Part 2 of 2. Funding challenges and CaPRI´s private sector model. Read part 1.
Damien King is the Executive Director at the Caribbean Policy Research Institute (CaPRI), as well as one of its founders. CaPRI, based in Jamaica, is an economics focused think tank, a first for the Caribbean region, as well as one of the most prominent think tanks in the region. In this two-part interview Damien shares CaPRI´s approach to research, communications and credibility, their approach to working with the private sector, as well as some reflections on the functions of a think tank and the characteristics that a think tank leader should have.
In this second part of the interview Damien reflects on the funding challenges that led to their engagement with the private sector and how they maintain, and communicate, their independence.
AB: What challenges did you face at the beginning when you established CaPRI?
DK: Funding. To establish credibility, we could not take any money from interested parties. And even now that we have built enough credibility for government ministers to sometimes call us and say “we are thinking of doing something about the problem of financing tertiary education (to pick an example). Can CaPRI do some work on this?,” we don’t allow the government to pay for it (to avoid them becoming an interested party). So we must find the funding independently from who wants the work done.
Funding was the biggest challenge at the beginning, less so now because we have established our reputation and credibility.
There was also an organisational challenge, as we did not have other think tanks in Jamaica to learn from. Being academics initially, we didn’t really know how to run an organisation. We were not coming from business, so they were many organisational challenges and inefficiencies in the beginning.
AB: How did you overcome these challenges?
DK: We overcame the funding difficulties with our private sector model. At present we have four sources of funding:
First, the University of the West Indies. We are not officially part of the it, but their support represents 10% of our budget. They provide resources in-kind (office space), pay a fraction of our salaries, and very often we use academics from there when we outsource some to the research.
Second, grants from international funding agencies. We submit proposals to international (mostly bilateral organisations) and to the extent that those proposals are accepted then we do research that fits within their themes and cycles. This stream represents 50% of our budget.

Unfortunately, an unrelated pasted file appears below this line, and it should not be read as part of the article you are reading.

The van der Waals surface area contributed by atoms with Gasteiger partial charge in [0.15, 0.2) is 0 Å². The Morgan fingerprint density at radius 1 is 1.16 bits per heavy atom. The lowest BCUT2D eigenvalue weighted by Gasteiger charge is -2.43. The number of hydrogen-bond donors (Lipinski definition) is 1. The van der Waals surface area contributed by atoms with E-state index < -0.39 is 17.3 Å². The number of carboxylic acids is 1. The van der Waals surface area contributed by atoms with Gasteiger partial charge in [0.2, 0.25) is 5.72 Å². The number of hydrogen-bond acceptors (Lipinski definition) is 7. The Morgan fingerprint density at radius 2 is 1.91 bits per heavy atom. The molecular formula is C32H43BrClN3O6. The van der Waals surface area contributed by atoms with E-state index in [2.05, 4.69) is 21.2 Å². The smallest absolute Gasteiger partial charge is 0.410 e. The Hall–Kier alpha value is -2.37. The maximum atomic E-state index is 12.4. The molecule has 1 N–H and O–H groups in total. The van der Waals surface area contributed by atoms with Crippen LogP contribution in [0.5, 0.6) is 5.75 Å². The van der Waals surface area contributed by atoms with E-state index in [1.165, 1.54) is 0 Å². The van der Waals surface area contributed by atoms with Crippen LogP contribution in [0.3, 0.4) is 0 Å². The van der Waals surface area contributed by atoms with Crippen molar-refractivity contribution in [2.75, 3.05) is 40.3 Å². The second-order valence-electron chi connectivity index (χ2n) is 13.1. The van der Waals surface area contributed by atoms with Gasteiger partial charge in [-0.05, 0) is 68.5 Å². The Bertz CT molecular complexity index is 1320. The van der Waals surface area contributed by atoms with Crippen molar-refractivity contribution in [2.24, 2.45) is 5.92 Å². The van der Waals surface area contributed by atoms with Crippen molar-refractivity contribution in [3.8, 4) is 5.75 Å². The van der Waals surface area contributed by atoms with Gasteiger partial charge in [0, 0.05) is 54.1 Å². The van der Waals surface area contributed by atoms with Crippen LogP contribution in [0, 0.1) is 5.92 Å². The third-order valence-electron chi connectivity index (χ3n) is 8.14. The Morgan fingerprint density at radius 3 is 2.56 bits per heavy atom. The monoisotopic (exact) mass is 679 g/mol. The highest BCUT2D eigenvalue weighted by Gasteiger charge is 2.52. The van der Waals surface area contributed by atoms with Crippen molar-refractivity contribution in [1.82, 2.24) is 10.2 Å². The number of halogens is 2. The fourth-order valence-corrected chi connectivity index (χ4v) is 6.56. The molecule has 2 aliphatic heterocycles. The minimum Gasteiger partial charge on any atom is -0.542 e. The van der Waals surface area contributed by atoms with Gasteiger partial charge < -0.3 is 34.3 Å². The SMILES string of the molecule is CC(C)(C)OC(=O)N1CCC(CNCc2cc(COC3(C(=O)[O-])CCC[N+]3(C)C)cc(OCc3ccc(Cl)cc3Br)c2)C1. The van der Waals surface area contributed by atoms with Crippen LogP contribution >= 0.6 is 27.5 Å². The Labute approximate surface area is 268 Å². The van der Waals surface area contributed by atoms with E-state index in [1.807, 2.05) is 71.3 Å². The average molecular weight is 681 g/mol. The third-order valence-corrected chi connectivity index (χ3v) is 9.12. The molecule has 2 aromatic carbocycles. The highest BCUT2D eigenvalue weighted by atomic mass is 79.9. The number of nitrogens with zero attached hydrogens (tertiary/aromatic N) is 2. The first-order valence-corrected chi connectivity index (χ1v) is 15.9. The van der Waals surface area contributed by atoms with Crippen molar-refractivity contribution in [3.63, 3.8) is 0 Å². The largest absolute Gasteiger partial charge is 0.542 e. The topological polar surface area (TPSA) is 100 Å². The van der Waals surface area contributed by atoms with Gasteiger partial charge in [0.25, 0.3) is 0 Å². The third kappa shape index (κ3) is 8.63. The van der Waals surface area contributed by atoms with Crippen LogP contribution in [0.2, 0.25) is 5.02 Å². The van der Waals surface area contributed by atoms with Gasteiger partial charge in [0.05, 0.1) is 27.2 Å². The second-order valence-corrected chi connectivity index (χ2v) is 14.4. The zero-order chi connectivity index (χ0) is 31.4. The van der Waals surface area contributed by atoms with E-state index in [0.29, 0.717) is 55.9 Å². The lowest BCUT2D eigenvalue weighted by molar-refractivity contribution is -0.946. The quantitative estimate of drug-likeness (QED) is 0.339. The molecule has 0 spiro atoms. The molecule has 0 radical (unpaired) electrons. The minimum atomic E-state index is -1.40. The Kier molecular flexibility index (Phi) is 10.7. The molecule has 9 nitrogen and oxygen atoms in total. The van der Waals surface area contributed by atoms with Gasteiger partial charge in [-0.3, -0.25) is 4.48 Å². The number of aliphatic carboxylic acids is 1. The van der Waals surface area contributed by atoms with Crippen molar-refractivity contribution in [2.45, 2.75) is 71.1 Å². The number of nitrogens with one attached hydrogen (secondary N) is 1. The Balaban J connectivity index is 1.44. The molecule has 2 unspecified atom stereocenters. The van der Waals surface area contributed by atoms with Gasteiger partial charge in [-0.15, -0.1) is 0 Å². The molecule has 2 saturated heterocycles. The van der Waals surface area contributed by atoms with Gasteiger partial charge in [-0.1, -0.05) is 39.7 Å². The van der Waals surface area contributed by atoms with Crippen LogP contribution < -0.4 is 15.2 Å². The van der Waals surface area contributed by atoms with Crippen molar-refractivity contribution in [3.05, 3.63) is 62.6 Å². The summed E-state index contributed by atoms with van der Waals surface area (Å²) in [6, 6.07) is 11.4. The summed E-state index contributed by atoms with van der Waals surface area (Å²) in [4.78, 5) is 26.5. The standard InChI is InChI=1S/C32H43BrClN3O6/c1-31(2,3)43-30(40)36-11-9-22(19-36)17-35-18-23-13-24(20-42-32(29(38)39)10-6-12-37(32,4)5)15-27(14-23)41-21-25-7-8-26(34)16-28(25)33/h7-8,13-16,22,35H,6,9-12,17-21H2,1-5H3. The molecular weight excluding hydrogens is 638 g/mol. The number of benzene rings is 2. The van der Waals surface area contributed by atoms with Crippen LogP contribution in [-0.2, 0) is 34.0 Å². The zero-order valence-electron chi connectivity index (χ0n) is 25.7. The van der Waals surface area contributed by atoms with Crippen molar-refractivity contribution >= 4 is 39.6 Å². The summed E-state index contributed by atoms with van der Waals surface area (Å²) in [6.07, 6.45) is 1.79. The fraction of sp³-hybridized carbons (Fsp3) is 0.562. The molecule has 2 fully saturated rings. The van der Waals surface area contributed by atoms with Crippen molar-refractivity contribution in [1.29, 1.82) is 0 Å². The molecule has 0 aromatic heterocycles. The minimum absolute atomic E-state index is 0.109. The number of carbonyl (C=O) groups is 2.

Third, the Jamaican private sector. Currently, 12 companies donate to us. Their donations are untied and can be used for anything. This stream represents 30% of our budget.
And fourth, from miscellaneous sources. The final 10% is miscellaneous sources and income generating activities that we undertake.
AB: Tell me more about your approach to fundraising from the private sector.
DK: We approach all the big companies in Jamaica and we point out that an improved business climate, societal harmony and improved governance is in their interest. So, an act of enlightened self-interest would motivate them to support CaPRI. Once we got to a critical mass (and now we have a dozen) of companies that support us, it’s easier to make that case. Now that we have enough critical mass, if an organisation does not support CaPRI, it starts to look as if they are free-riding on the rest. And that is my pitch “you need to pull your weight”. One of my main slides in the presentation are the logos of all the big companies that support us. It’s like I am asking them: “Why are you not here?”
AB: What sort of funding do companies provide?
DK: We ask companies to provide a minimum of USD10,000 a year (a few provide more than that). All their donations are for core funding and it is untied. We can do with it what we want. This is very important because it allows us to respond in a timely manner when policy issues arise in Jamaica. Project funding from international partners has to be for a project set up in in advance. With untied funding, when a crisis arises, we can respond quickly, and use these resources to produce the information that the government needs in a short time period. This also explains our impact, we can be timely.